Bari Weiss Exits New York Times Over 'Bullying' From Far Left and Cancel Culture
Video killed the radio star.
Netflix killed Blockbuster.
Now, intolerance and far-left ideals seem to be killing the free exchange of ideas.
The latest victim is New York Times opinion writer Bari Weiss, who announced her resignation from the newspaper in a lengthy note that didn’t leave us guessing the reason for her decision.
Weiss cited bullying by her colleagues, some of whom allegedly referred to her “a Nazi and a racist” for choosing to take a more centrist position on current social issues.
Worse, she no longer feels as if the newspaper still believes in ideological diversity or the free exchange of ideas from across the political spectrum.
“Perhaps it is because they know that, nowadays, standing up fo principle at the paper does not win plaudits,” she wrote. “It puts a target on your back.”
Twitter As Editor
According to Fox News, Weiss was stripped of her role as editor, and was not thrilled about practically being replaced by the Twitter mob.
“Twitter is not on the masthead of The New York Times, but Twitter has become its ultimate editor. Stories are chosen and told in a way to satisfy the narrowest of audiences, rather than to allow a curious public to read about the world and then draw their own conclusion.”
Weiss deplored that she could no longer perform the duties the paper hired her for in 2016.
“I was hired with the goal of bringing in voices that would not otherwise appear in your pages: first-time writers, centrists, conservatives, and others who would not naturally think of The Times as their home,” she narrated.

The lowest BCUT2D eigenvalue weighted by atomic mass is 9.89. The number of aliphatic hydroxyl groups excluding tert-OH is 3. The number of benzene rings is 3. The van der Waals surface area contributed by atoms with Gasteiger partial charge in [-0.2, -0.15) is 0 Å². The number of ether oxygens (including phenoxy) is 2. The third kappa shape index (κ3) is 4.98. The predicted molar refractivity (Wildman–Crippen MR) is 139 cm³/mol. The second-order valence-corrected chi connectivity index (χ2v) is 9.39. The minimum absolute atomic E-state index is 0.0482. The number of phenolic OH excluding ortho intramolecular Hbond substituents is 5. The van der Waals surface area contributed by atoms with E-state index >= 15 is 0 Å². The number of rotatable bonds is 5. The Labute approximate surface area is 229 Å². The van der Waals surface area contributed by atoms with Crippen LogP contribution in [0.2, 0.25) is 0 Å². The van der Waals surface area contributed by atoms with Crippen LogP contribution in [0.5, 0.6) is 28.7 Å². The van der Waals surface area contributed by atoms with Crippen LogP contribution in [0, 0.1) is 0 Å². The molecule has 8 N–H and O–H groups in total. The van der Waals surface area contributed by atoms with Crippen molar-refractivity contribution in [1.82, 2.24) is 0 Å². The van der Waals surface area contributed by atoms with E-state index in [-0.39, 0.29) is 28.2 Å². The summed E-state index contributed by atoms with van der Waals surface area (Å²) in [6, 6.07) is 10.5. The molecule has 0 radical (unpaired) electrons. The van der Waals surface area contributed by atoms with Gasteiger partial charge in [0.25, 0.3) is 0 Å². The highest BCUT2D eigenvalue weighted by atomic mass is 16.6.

Clearly, Weiss could not have anticipated the discrimination and ‘hostile work environment’ she would end up receiving from no less than her own colleagues just because of where she stood in the political spectrum.
“Other NYT employees publicly smear me as a liar and a bigot on Twitter with no fear that harassing me will be met with appropriate action,” she lamented. “They never are.”
Despite her harrowing experience, the columnist believes all hope is not lost for journalism in America. As the Washington Post pointed out, she actually closed her letter on an optimistic note, urging young writers to speak their mind.
“Americans still hunger for news that is accurate, opinions that are vital, and debate that is sincere.”
Using words that could be construed as both encouraging (for budding journalists) and threatening (for those who run America’s paper of choice), Weiss assured everyone that she will remain a dedicated reader of The New York Times even after her resignation takes effect.